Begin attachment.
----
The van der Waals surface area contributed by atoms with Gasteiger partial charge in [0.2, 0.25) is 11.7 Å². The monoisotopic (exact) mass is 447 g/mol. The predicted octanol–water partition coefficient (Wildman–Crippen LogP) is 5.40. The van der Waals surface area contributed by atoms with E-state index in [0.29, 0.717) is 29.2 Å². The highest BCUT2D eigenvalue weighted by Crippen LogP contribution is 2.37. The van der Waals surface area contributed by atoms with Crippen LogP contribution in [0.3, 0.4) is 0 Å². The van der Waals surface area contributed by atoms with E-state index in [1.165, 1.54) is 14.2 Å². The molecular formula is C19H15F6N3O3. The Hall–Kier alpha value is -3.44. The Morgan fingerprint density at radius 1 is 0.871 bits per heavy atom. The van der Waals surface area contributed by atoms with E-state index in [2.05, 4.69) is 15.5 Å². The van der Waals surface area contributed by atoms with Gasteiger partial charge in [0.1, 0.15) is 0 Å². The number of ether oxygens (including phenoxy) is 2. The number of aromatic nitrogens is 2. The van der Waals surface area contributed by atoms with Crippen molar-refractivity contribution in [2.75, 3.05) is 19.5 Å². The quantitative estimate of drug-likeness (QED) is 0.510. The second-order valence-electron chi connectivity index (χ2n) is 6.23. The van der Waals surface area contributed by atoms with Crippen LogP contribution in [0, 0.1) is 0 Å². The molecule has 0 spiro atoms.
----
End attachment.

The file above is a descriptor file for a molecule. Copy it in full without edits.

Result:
The van der Waals surface area contributed by atoms with Gasteiger partial charge in [0.2, 0.25) is 11.7 Å². The monoisotopic (exact) mass is 447 g/mol. The predicted octanol–water partition coefficient (Wildman–Crippen LogP) is 5.40. The van der Waals surface area contributed by atoms with E-state index in [0.29, 0.717) is 29.2 Å². The highest BCUT2D eigenvalue weighted by Crippen LogP contribution is 2.37. The van der Waals surface area contributed by atoms with Crippen LogP contribution in [0.3, 0.4) is 0 Å². The van der Waals surface area contributed by atoms with E-state index in [1.165, 1.54) is 14.2 Å². The molecular formula is C19H15F6N3O3. The Hall–Kier alpha value is -3.44. The Morgan fingerprint density at radius 1 is 0.871 bits per heavy atom. The van der Waals surface area contributed by atoms with E-state index in [2.05, 4.69) is 15.5 Å². The van der Waals surface area contributed by atoms with Gasteiger partial charge in [0.1, 0.15) is 0 Å². The number of ether oxygens (including phenoxy) is 2. The number of aromatic nitrogens is 2. The van der Waals surface area contributed by atoms with Crippen molar-refractivity contribution in [2.75, 3.05) is 19.5 Å². The quantitative estimate of drug-likeness (QED) is 0.510. The second-order valence-electron chi connectivity index (χ2n) is 6.23. The van der Waals surface area contributed by atoms with Crippen LogP contribution in [0, 0.1) is 0 Å². The molecule has 0 spiro atoms.